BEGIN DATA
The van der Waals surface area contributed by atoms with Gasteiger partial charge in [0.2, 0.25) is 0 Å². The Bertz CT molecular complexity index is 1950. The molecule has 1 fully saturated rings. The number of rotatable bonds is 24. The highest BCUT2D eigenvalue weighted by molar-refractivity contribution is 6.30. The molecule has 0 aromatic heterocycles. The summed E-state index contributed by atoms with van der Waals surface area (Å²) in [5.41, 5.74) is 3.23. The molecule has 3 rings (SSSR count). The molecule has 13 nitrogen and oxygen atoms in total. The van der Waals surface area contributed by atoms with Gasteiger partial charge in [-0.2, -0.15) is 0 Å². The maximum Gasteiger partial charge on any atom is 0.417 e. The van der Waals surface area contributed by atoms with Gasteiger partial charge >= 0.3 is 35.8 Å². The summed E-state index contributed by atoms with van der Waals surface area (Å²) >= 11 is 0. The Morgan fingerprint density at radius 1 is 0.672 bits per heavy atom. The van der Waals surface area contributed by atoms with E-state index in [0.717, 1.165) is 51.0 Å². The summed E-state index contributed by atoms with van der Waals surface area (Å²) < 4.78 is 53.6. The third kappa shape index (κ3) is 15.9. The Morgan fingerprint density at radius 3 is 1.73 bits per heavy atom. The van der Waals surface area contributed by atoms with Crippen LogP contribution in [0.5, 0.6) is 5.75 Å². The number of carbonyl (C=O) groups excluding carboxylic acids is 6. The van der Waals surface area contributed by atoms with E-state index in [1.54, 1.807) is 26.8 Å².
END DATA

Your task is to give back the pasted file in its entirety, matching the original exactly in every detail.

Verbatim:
The van der Waals surface area contributed by atoms with Gasteiger partial charge in [0.2, 0.25) is 0 Å². The Bertz CT molecular complexity index is 1950. The molecule has 1 fully saturated rings. The number of rotatable bonds is 24. The highest BCUT2D eigenvalue weighted by molar-refractivity contribution is 6.30. The molecule has 0 aromatic heterocycles. The summed E-state index contributed by atoms with van der Waals surface area (Å²) in [5.41, 5.74) is 3.23. The molecule has 3 rings (SSSR count). The molecule has 13 nitrogen and oxygen atoms in total. The van der Waals surface area contributed by atoms with Gasteiger partial charge in [-0.2, -0.15) is 0 Å². The maximum Gasteiger partial charge on any atom is 0.417 e. The van der Waals surface area contributed by atoms with Gasteiger partial charge >= 0.3 is 35.8 Å². The summed E-state index contributed by atoms with van der Waals surface area (Å²) >= 11 is 0. The Morgan fingerprint density at radius 1 is 0.672 bits per heavy atom. The van der Waals surface area contributed by atoms with E-state index in [0.717, 1.165) is 51.0 Å². The summed E-state index contributed by atoms with van der Waals surface area (Å²) < 4.78 is 53.6. The third kappa shape index (κ3) is 15.9. The Morgan fingerprint density at radius 3 is 1.73 bits per heavy atom. The van der Waals surface area contributed by atoms with Crippen LogP contribution in [0.5, 0.6) is 5.75 Å². The number of carbonyl (C=O) groups excluding carboxylic acids is 6. The van der Waals surface area contributed by atoms with E-state index in [1.54, 1.807) is 26.8 Å².